Banazîr the Jedi Hobbit (banazir) wrote,
Banazîr the Jedi Hobbit

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That is no country for old men

... and what rough beast, its hour come round at last, slouches towards Coruscant to be born?

I've finished Revenge of the Sith. It took a good fourteen hours over two evenings, which tells you I took time to enjoy it and that it was engrossing. I have to say that I concur with the folks who have averred that Stover has what it takes and can salvage even a really rough and plot-hole ridden culmination to a saga that is really starting to bear the imprint of the late 20th / early 21st century generation gap. More on this subject later, but I also stand by my initial impression that Adam Bertocci, curator of The Chopped-Off HandsLimbs of Star Wars, is going to have a field day with Episode III.

History is philosophy teaching by examples. -Thucydides

I think the strength of Stover's writing is also its weakness: hyperbole makes for interesting and evocative reading, letting you get inside the head of the focal narrative persona, but it also tends to become jarring or cloying. For instance, I know Padme is supposed to die of ambiguous physical causes attributable to the proverbial broken heart, but even the most blatant foreshadowing doesn't have to repeat upteen quijillion times that she loves him as if he were her very breath, her light, her life, etc.

Stover's flair for the dramatic serves him well in narrating some of the tense scenes, such as the clone ambush, which startled me even though I expected something of the sort. I liked the punctuation of Anakin's fall by periods of severe ambivalence leading up to Dooku's fall and Windu's. I disliked how silence always fell "like a hammer" between him and Obi-Wan and how Anakin's fall seems to have him more dizzy than trapped in a genuine morality play and downward spiral of rationalization, guilt, jealousy, vengeful pride, etc.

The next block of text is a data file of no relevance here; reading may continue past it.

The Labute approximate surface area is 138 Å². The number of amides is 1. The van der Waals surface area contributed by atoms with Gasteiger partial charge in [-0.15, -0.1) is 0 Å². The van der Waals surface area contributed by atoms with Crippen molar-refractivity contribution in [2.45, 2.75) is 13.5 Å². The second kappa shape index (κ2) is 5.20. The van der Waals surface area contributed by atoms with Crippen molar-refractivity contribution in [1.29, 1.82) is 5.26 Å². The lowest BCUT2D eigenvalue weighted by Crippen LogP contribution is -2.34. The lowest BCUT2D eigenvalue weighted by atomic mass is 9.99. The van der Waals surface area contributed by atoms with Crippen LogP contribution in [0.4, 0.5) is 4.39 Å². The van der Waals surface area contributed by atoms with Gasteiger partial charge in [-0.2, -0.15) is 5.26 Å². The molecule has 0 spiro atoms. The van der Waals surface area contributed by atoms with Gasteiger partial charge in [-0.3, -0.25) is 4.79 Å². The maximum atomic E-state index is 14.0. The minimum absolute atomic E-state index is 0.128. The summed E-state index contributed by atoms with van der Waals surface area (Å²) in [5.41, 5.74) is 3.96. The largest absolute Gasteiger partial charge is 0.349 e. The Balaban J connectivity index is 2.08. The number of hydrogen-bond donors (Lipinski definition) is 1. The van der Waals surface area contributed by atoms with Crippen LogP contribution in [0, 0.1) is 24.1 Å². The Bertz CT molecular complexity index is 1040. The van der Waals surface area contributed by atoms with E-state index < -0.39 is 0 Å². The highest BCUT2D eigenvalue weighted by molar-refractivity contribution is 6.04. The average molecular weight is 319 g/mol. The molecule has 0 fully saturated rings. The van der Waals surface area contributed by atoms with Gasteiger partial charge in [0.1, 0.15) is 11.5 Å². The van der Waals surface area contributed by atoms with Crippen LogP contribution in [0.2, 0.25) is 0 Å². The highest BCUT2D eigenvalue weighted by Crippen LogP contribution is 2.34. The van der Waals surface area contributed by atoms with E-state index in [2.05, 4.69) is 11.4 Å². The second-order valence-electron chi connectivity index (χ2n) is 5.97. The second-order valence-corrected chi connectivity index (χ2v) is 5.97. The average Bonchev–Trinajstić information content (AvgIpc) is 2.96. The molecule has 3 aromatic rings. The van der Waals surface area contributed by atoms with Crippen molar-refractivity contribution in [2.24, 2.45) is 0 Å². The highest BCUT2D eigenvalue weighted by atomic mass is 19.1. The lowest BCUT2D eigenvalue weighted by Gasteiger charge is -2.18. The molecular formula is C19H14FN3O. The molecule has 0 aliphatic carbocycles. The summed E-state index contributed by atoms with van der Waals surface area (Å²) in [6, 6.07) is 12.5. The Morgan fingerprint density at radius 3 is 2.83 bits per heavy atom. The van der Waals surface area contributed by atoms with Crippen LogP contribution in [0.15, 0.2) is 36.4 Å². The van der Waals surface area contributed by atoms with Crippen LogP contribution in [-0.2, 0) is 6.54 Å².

The persistent, ultimately immortal dragon of fear and entropy is an interesting metaphor, but whereas Stover shows Zelazny-like skill in weaving the interlocking plots-within-plots together, I think the back-and-forth struggle between Vader and the dragon rings somehat hollow.

I liked the way that Yoda realized finally how the Jedi Order's stagnation during his lifetime had caused it to defeat itself simply by lagging behind the Sith quest to adapt and seek out new knowledge of the Force and its applications. I also liked the bridge between Windu's story in Shatterpoint (which I know the rough outline of but have yet to read). Some salient points about the history of the order are there.

My issue: The magnitude of the tragedy, the grandeur of what Sidious could have offered Anakin, is missing. Fine, Faustian bargain, deus ex machina, decoys, Jedi all dead, but why? Realpolitik, fine. Greek tragedy of portents, SW-style, sure. Anakin bore the seeds of his own destruction within him, great. But what makes Anakin suddenly so susceptible? Tell us more about the hubris and the inner struggle and less about how he wishes the confusing politics would stop. More about how he feels suspicion of the entire Jedi order and how Palpatine manages to dissipate and transform his anger. "The secret of immortality," if we are going the Palpatine-as-Mephistopheles route, needs to be more concrete than "hey, my Sith Master had it, and guess what, I'll teach it to you if you turn to the Dark Side".

Moreover: Why is Amidala a shrewder maneuverer than Bail Organa and Mon Mothma, anyway? Is she a natural? Are the people of Naboo stronger in the Force? She's no older, and "wisdom" in Lucas's universe has such a nebulous quality that I am reluctant to even figure that into the equation, despite Amidala's former reputation as queen.

Travis Bradshaw gave a very useful lunchtime seminar on "Switching your Notebook to MacOS or Linux", which is really an apologia for MacOS 10.x, but such a good one that I've decided against Dell and HP for Entulassë (my next notebook, after Númerrámar) and will probably get a G4 iBook. Yes, zengeneral, you may target me for destruction now. In fact, I think I'll give the next KDD seminar en Français, que dites-tu? (Hrm. I suppose it's just as well that Nichols doesn't have roof access and the window wells are hard to get out through... if you know what I mean.)

Ryan Shelton gave his practice defense on the Robosim today. As soon as I find my way around the bureaucratic morass that our Division of Continuing Education (DCE) has made of the Tegrity server, I will put the link here. Oh, and did I mention that I am looking for a new apprentice? ;-)

In other news, I phoned in one last return authorization on Númerrámar, my ThinkPad A31p (1.7GHz Pentium 4) before the 3-year warranty expires on 21 Apr 2005. After over a year and a half, the intermittent grainy video artifact persists.


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